New Zealand’s Taiki Waititi (soon to fulfill the all-too-common-place indie director trajectory by helming the third Thor film) continues to outfox basically every comedy director in the game just a year after his What We Do in the Shadows took the cinematic underworld by storm. Hunt for the Wilderpeople isn’t as gut-busting nor as defiantly misanthropic as the earlier film, but it’s the better film, owing largely to its more fungible tonality and willingness to introduce a sense of outsider melancholica to Shadows’ aloof sensibility of quotidian insanity. Waititi doesn’t hunt down every joke opportunity with extreme prejudice. Instead, he creates a fundamentally depressed mood piece and then proceeds to nick and graze the attitude with comic filigrees that hurt like paper-cuts: small, but all so piercing, and stubbornly refusing to heal up as the wounds fester and grow over time. Hunt for the Wilderpeople is not unlike something Bergman or Malick might direct if they got really high during filming.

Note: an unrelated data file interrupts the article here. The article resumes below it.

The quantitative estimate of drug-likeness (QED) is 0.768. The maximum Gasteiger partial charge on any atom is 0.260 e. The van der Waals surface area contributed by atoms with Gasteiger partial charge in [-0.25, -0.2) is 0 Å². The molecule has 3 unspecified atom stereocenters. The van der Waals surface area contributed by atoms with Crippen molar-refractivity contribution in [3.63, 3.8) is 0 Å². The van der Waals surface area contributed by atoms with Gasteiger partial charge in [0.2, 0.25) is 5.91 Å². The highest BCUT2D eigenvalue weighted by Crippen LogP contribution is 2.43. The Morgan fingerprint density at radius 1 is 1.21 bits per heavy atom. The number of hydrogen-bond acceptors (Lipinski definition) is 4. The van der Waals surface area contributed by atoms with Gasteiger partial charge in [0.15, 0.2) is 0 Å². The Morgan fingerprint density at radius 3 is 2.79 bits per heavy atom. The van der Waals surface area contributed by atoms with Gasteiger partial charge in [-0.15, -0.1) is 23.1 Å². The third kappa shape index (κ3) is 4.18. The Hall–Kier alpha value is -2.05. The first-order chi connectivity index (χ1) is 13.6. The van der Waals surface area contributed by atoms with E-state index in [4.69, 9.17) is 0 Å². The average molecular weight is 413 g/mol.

Which strikes me as a fallacy now that I realize mid-sentence that I just described David Gordon Green to a T, except Wilderpeople out-Greens Green. This story of Maori child Ricky (Julian Dennison) given to a New Zealand Bush resident Aunt Bella (Rima Te Wiata) by New Zealand Child Services bears Green’s sense of unvarnished sadness and his semi-libertarian streak, but not in the American way co-opted by neo-cons. Anarchic, you might call it, but not in the “oh this comedy is so zany and anarchic sense” either. When Bella passes away almost immediately of natural causes, Ricky is left in the care of her husband Uncle Hec (Sam Elliot), who is much worse than even his pernicious, percussive name suggests. He hates children but takes a kind of amused fascination to Ricky’s bouillabaisse of childish incompetence and hyper-awareness. It’s an impromptu and less than ideal relationship, but neither has anyone else in the world. And Child Services, requesting Ricky’s return now that he lacks the “suitable” parental advisory of Bella, try to see to it that our two protagonists remain alone.